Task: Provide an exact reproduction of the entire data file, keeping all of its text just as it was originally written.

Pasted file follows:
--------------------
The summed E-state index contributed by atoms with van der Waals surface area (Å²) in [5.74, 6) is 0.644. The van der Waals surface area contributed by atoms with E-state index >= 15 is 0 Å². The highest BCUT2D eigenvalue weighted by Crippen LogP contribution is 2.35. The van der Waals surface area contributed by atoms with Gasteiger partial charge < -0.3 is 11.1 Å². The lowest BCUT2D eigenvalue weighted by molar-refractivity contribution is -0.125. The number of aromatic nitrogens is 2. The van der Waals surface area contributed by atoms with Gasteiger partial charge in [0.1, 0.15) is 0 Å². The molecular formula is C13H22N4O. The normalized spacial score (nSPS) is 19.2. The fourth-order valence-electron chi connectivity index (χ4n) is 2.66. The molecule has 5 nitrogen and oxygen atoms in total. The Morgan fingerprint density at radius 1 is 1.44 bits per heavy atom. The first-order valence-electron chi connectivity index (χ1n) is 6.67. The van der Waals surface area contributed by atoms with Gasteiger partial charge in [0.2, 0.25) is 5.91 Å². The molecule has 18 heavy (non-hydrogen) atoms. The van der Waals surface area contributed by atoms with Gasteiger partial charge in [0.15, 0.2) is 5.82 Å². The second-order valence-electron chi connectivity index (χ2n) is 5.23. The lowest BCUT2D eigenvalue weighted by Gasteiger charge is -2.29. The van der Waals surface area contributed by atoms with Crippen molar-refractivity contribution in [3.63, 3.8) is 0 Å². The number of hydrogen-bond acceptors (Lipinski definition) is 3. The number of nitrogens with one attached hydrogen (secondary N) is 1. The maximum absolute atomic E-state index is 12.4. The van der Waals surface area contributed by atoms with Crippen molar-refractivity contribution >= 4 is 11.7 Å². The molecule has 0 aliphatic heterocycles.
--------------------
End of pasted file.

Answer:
The summed E-state index contributed by atoms with van der Waals surface area (Å²) in [5.74, 6) is 0.644. The van der Waals surface area contributed by atoms with E-state index >= 15 is 0 Å². The highest BCUT2D eigenvalue weighted by Crippen LogP contribution is 2.35. The van der Waals surface area contributed by atoms with Gasteiger partial charge < -0.3 is 11.1 Å². The lowest BCUT2D eigenvalue weighted by molar-refractivity contribution is -0.125. The number of aromatic nitrogens is 2. The van der Waals surface area contributed by atoms with Gasteiger partial charge in [0.1, 0.15) is 0 Å². The molecular formula is C13H22N4O. The normalized spacial score (nSPS) is 19.2. The fourth-order valence-electron chi connectivity index (χ4n) is 2.66. The molecule has 5 nitrogen and oxygen atoms in total. The Morgan fingerprint density at radius 1 is 1.44 bits per heavy atom. The first-order valence-electron chi connectivity index (χ1n) is 6.67. The van der Waals surface area contributed by atoms with Gasteiger partial charge in [0.2, 0.25) is 5.91 Å². The molecule has 18 heavy (non-hydrogen) atoms. The van der Waals surface area contributed by atoms with Gasteiger partial charge in [0.15, 0.2) is 5.82 Å². The second-order valence-electron chi connectivity index (χ2n) is 5.23. The lowest BCUT2D eigenvalue weighted by Gasteiger charge is -2.29. The van der Waals surface area contributed by atoms with Crippen molar-refractivity contribution in [3.63, 3.8) is 0 Å². The number of hydrogen-bond acceptors (Lipinski definition) is 3. The number of nitrogens with one attached hydrogen (secondary N) is 1. The maximum absolute atomic E-state index is 12.4. The van der Waals surface area contributed by atoms with Crippen molar-refractivity contribution >= 4 is 11.7 Å². The molecule has 0 aliphatic heterocycles.